Saint Lucy Day
Arise, shine; for your light has come, and the glory of the Lord has risen upon you. For darkness shall cover the earth, and thick darkness the peoples; but the Lord will arise upon you, and his glory will appear over you. Nations shall come to your light, and kings to the brightness of your dawn.— Isaiah 60:1-3
Lucy died during the persecutions of Diocletian at Catania in Sicily, being beheaded by the sword. Her body now rests in the church of Santa Lucia, Venice. Because her name means “light,” she very early became the great patron saint for the “light of the body” – the eyes. All over Christianity her help was invoked against diseases of the eyes, especially the danger of blindness. The lighters of street lamps in past centuries had her as patron saint and made a special ceremony of their task on the eve of December 13.
Saint Lucy attained immense popularity in medieval times because, before the calendar reform, her feast happened to fall on the shortest day of the year. Again because of her name, many of the ancient light and fire customs of the Yuletide became associated with her day. Thus we find “Lucy candles” and “Lucy fires” burned in the open. In Scandinavia before the Reformation, Saint Lucy Day was one of unusual celebration and festivity because, for the people of Sweden and Norway, she was the great “light saint” who turned the tides of their long winter and brought the light of day to renewed victory.
A popular custom in Scandinavia on the eve of December 13 is for children to write the word “Lussi” on doors, fences, and walls. With the word always goes the picture of a female figure (Saint Lucy). The purpose of this practice in ancient times was to announce to the demons of winter that their reign was broken on Saint Lucy’s Day, that the sun would return again and the days become longer.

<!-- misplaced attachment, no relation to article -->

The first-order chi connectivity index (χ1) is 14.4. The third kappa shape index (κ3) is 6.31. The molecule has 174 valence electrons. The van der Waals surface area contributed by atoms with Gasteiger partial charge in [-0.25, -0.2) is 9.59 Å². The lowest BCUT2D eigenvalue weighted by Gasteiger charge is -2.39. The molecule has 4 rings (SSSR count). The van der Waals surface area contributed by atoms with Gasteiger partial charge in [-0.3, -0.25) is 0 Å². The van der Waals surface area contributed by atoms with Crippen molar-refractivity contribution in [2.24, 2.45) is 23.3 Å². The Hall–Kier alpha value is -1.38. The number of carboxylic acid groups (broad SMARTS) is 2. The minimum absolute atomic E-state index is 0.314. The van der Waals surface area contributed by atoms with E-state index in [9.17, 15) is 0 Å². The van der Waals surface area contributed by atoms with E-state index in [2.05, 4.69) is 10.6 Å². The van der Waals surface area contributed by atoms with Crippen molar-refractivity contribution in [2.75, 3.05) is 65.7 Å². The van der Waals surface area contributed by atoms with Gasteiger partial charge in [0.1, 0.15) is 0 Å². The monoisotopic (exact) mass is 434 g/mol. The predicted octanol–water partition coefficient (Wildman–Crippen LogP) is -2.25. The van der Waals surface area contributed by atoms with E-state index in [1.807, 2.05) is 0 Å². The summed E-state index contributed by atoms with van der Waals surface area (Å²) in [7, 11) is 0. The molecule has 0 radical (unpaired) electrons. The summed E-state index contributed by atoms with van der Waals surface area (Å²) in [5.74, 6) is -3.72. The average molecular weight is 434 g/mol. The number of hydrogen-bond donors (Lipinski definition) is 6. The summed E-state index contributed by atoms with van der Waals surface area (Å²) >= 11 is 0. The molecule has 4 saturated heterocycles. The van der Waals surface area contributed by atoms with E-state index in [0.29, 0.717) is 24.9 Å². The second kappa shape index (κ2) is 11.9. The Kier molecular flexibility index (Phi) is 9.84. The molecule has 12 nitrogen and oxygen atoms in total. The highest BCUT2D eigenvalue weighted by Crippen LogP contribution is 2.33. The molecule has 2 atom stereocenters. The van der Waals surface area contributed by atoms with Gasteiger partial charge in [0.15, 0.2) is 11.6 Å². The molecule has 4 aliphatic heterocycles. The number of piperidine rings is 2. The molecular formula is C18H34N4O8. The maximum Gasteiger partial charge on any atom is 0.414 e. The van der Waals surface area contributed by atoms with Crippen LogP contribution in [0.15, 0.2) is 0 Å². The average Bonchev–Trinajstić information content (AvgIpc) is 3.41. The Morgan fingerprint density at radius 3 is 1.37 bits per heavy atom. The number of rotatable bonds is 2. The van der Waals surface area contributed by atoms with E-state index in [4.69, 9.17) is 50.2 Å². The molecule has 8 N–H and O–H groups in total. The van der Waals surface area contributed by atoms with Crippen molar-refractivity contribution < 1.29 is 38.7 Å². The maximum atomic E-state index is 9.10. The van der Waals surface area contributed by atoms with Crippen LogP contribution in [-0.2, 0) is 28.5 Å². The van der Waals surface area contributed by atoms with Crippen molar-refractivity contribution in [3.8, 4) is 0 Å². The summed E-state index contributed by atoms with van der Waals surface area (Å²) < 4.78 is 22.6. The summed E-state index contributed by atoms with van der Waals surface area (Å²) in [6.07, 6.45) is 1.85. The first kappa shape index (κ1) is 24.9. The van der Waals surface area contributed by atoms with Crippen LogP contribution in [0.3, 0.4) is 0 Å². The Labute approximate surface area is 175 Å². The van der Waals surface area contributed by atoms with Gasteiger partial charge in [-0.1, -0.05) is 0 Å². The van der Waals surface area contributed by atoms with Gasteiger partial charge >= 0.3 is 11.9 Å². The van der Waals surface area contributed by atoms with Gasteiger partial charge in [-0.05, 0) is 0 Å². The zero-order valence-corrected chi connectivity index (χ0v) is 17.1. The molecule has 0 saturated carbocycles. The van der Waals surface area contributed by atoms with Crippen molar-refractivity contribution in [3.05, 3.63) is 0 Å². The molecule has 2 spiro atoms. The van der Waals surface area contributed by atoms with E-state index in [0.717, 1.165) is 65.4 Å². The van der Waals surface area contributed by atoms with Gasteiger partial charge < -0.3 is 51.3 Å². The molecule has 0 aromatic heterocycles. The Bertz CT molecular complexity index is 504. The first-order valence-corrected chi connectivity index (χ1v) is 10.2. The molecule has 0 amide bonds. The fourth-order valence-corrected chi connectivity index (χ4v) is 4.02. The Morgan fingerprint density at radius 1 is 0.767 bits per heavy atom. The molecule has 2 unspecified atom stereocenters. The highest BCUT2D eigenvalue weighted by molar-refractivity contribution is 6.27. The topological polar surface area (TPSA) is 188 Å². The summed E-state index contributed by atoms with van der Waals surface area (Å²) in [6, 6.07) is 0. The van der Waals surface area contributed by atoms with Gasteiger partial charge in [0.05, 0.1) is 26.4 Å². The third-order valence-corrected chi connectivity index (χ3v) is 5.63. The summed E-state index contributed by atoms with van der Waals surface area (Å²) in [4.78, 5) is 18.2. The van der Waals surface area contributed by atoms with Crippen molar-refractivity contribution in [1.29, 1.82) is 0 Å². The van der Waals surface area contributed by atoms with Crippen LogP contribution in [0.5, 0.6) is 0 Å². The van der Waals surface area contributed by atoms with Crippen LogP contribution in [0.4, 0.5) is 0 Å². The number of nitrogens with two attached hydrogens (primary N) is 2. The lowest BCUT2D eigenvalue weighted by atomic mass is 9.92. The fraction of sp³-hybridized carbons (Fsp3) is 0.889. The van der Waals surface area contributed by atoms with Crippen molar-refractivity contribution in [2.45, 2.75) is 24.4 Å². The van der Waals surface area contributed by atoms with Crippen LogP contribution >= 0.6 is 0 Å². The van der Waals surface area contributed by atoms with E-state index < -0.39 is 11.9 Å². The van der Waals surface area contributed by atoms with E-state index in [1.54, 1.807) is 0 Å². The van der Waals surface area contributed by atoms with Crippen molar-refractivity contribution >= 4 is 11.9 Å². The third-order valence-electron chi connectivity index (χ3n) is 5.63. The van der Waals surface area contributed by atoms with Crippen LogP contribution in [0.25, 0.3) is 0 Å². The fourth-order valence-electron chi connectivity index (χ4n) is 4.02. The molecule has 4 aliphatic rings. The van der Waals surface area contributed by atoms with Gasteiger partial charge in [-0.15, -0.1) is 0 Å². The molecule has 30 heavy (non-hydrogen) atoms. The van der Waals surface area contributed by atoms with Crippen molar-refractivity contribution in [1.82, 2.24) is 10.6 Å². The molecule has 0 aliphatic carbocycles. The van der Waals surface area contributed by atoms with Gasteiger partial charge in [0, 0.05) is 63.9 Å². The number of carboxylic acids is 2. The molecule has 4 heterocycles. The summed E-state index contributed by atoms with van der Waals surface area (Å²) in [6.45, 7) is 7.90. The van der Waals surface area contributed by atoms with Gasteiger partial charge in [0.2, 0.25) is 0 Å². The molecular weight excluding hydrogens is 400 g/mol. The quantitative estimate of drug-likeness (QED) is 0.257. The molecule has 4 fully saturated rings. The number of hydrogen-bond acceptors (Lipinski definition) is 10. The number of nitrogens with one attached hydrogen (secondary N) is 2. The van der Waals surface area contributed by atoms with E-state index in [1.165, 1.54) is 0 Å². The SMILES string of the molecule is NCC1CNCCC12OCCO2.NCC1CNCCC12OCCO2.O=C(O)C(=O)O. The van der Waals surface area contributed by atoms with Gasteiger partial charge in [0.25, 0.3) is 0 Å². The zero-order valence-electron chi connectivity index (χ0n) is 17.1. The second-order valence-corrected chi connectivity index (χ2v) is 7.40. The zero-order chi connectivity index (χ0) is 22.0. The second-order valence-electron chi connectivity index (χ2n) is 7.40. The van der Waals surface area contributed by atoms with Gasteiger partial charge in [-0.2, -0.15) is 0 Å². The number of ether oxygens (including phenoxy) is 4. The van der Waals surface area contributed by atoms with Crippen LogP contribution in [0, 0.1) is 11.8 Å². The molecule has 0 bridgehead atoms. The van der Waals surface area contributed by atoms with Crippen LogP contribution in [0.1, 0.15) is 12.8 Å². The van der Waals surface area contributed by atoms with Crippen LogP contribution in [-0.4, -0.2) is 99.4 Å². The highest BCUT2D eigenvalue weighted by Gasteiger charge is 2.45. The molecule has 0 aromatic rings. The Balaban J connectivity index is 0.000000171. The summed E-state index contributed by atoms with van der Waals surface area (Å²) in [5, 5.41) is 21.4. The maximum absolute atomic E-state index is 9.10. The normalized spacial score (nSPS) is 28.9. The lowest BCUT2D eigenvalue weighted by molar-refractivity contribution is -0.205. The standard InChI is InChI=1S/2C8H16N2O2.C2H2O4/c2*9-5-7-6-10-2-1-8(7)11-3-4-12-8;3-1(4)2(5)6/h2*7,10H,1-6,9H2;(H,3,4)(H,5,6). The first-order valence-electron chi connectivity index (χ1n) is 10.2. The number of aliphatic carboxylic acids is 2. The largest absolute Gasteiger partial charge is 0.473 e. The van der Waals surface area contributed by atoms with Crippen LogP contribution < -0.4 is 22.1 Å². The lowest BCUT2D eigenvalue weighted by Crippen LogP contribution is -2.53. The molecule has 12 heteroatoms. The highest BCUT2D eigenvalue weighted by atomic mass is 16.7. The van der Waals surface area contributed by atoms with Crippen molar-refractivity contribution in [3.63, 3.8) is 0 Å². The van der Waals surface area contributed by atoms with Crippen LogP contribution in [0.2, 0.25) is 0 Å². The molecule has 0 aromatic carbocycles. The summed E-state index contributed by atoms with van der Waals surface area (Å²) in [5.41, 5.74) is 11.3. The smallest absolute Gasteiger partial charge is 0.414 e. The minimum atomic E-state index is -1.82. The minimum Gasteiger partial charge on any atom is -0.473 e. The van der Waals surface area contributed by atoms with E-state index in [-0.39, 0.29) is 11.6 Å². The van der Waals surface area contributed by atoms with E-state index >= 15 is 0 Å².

Francis X. Weiser
My candle burns at both ends;
It will not last the night;
But, ah, my foes, and oh, my friends –
It gives a lovely light!
Edna St. Vincent Milay
Loving God, grant that your Word be a lamp unto our feet, a guide in the wilderness of our hearts, a welcome beacon in the darkness of our daily decisions. Through Christ our Lord, Amen.
When first even the least drop of faith is instilled in our minds, we begin to contemplate God’s face, peaceful and calm and gracious toward us. We see him afar off, but so clearly as to know we are not deceived…However much we are shadowed on every side with great darkness, we are nevertheless illumined as much as need be for firm assurance when, to show forth his mercy, the light of God sheds even a little of its radiance. — John Calvin, Institutes of the Christian Religion, 3.2.19